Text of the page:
Results in Physics is a peer-reviewed open access journal with a so-so ranking among journals dealing with multidisciplinary physics. It does not appear on a list of predatory journals.
    Ok so we don't know for sure.

    On another note: what I learned from my own experience is that groundbreaking theories will never emerge out of reputable journals because they are risk prone, even if they make sense. I think this is "counter-scientific" but that's just the way it is.

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    Quote Originally Posted by philippeb8 View Post
    On another note: what I learned from my own experience is that groundbreaking theories will never emerge out of reputable journals because they are risk prone, even if they make sense. I think this is "counter-scientific" but that's just the way it is.
    My experience is exactly the opposite--that reputable journals fall over themselves to publish "ground-breaking" work, and sometimes their critical faculties are rather dulled by the excitement of the new.
    The world might be a different place, right now, if The Lancet had decided to be sensible and not to publish Andrew Wakefield's paper of 1998, for instance.

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    Quote Originally Posted by grant hutchison View Post
    My experience is exactly the opposite--that reputable journals fall over themselves to publish "ground-breaking" work, and sometimes their critical faculties are rather dulled by the excitement of the new.
    The world might be a different place, right now, if The Lancet had decided to be sensible and not to publish Andrew Wakefield's paper of 1998, for instance.
    I meant in physics in this era. But we're off topic now.

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    Quote Originally Posted by philippeb8 View Post
    I meant in physics in this era. But we're off topic now.
    And I was talking about science publication generally. Editors demonstrably will give their right arms to publish "ground breaking" material.

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    Ok to go back on the subject, how do we translate a gravitomagnetic field into a force? AFAIK the units are: Hz (s^-1).

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    Quote Originally Posted by philippeb8 View Post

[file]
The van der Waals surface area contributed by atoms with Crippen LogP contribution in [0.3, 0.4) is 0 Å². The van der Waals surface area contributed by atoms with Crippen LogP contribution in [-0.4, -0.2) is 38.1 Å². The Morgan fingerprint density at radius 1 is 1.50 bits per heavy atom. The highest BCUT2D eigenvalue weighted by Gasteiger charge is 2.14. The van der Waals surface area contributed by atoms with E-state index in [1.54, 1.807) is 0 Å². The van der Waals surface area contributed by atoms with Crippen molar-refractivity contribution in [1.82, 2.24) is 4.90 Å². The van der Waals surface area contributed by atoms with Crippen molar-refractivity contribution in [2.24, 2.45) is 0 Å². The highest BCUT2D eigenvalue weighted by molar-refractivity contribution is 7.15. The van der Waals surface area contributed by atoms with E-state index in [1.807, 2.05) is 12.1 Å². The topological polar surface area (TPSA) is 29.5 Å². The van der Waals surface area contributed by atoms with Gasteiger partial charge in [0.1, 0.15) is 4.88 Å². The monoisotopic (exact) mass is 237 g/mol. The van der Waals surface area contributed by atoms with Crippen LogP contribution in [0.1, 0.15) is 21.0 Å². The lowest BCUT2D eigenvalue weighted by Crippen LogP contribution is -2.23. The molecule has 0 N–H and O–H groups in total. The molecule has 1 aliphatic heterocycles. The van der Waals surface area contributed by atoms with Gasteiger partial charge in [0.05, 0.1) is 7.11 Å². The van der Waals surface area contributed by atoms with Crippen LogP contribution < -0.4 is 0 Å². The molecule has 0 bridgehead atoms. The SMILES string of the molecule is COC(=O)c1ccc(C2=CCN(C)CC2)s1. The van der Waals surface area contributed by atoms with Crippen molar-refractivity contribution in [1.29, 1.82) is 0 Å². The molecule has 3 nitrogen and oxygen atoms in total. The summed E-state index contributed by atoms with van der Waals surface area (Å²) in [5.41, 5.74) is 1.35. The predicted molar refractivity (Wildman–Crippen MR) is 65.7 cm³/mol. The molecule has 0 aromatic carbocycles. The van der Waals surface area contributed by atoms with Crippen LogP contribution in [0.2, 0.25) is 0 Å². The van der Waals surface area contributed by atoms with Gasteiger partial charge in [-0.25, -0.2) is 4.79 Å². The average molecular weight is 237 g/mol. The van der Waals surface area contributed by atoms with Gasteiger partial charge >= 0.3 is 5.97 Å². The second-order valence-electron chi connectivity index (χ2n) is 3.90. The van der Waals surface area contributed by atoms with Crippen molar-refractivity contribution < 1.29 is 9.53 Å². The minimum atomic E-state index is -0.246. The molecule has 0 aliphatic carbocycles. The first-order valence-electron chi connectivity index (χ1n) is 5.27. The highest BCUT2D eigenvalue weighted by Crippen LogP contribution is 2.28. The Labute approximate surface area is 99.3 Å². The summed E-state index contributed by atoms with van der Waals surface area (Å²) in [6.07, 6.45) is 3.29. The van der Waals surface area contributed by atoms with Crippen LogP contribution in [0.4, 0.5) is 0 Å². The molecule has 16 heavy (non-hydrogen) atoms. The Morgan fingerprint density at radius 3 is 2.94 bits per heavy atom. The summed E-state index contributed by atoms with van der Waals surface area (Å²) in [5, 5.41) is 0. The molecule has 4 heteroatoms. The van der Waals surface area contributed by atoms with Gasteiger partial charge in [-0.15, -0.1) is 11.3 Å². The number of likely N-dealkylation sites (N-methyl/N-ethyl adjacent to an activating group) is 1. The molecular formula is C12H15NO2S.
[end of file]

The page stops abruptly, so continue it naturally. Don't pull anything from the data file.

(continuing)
Ok to go back on the subject, how do we translate a gravitomagnetic field into a force? AFAIK the units are: Hz (s^-1).
    Nevermind:
    https://en.wikipedia.org/wiki/Gravit...#Lorentz_force

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    To go back on the subject but with spinning superconducting rings generating gravitomagnetism:
    https://arxiv.org/pdf/gr-qc/0610015.pdf

    If we take disks of brass instead, of 0.15 m and spinning at 12000 RPM in 10 seconds then this would generate a gravitational acceleration of:
    0.0084 / 0.00185 * 0.15 m * 1256.6370599999977 rad/s / 10 s = 85.58717273513497 m/s^2

    It seems to me that there's something wrong because 9g is easily achieved here.
    Last edited by philippeb8; 2021-Oct-27 at 06:15 AM.

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    Quote Originally Posted by philippeb8 View Post
    It seems to me that there's something wrong because 9g is easily achieved here.

    Yes, clearly you have made a mistake somewhere, otherwise don't you think that the authors of the paper would have mentioned this?
    Time to stop here trying to develop some ATM theory.
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    Quote Originally Posted by philippeb8 View Post
    To go back on the subject but with spinning superconducting rings generating gravitomagnetism:....
    Gravitoelectromagnetism is that the equations for electromagnetism and relativistic gravitation look the same in the weak field limit of gravitation. Masses will have a gravitational field. Small, non-relativistic masses can have the gravitational field treated las electromagnetic field.
    The link is to a 2006 preprint of a conference presentation: Measurement of Gravitomagnetic and Acceleration Fields Around Rotating Superconductors. The presentation has 27 citations. There seems no follow-up for this 15 year old experiment.
    ETA: They speculate that gravitons have mass and use this to get a theoretical prediction within a factor of 2 of their results. The problem is that theoretically the graviton has no mass and we detected gravitational waves a decade after this presentation. They put a tiny upper limit to graviton mass of 7.710−23 eV/c2.
    Last edited by Reality Check; 2021-Oct-27 at 07:50 PM.

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    Sorry about the post; yesterday I am just warming up. This is also clear now.